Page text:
IMR Press / EJGO / Volume 40 / Issue 6 / DOI: 10.12892/ejgo5145.2019
Open Access Review
Uterine fibroids: a new insight into an old problem
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1 Department of Perinatology and women's Diseases, Poznań University of Medical Sciences, Poznań, Poland
2 Medical University in Lublin, Lublin, Poland
3 Department of Gynecology and Obstetrics, Jagiellonian University Medical College Gynecology and Obstetrics, Kraków, Poland
4 Department of Pathomorphology and Clinical Immunology, Poznań University of Medical Sciences, Poznań, Poland
5 Department of Oncological Gynecology, Clinical Hospital of Transfiguration, Poznań University of Medical Sciences, Poznań, Poland
Eur. J. Gynaecol. Oncol. 2019, 40(6), 915–918;
Published: 10 December 2019

With the development of molecular methods in cancer biology, the etiopathogenesis of commonly occurring uterine myomas is constantly subject to amendment. It was found that ovarian steroid hormones are involved in the development of these benign tumors, hence the development of new therapies using selective progesterone receptor modulators (uliprystal acetate, UPA), especially in combination with vitamin D3 supplementation. Genetic changes associated with the pathogenesis of myomas, especially mutations in MED12 and related signaling via Wnt / β catenin, may be precursors to the development of aggressive forms of these benign tumors and therefore be influential regarding treatment options. Studies have also revealed the role of microRNA overexpression and angiogenesis in the development of uterine myomas, the inhibition of which may be associated with future therapy of these tumors. In recent years, the role of stem cells (SCs) in myomas and pathways involved in their activation have been described, which may also have clinical implications in the future.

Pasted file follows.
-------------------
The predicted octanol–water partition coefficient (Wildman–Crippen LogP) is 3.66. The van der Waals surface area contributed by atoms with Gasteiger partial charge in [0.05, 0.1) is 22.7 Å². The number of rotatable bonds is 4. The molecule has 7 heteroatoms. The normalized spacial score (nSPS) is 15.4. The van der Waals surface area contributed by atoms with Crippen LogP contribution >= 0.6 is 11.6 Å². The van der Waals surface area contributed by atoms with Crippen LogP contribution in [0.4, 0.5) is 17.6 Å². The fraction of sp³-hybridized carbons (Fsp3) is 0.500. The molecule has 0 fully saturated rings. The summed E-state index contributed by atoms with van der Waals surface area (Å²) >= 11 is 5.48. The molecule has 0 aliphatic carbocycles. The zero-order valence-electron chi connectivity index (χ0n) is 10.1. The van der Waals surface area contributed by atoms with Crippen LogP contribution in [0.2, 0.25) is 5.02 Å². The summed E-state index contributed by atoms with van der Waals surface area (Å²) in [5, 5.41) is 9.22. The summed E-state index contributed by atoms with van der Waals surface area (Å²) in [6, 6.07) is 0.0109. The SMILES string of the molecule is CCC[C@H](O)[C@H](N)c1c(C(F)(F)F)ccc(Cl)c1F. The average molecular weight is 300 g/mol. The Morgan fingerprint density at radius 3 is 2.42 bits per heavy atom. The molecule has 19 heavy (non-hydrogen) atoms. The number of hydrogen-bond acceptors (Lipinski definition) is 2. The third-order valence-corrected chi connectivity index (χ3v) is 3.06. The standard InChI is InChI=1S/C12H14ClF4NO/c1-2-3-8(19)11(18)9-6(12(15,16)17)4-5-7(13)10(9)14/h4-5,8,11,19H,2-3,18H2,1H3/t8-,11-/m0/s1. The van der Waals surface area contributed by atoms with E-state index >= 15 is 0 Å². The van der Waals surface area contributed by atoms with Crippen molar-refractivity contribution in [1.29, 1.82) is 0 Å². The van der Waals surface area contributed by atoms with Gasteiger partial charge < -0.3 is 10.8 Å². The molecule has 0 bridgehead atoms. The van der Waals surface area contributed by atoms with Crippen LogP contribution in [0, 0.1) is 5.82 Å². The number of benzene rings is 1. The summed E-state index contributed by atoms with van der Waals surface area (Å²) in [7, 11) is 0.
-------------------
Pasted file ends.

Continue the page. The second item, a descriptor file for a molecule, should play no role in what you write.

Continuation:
Uterine fibroids
Steroid hormones
MED12 and HMGA mutations
Stem cells
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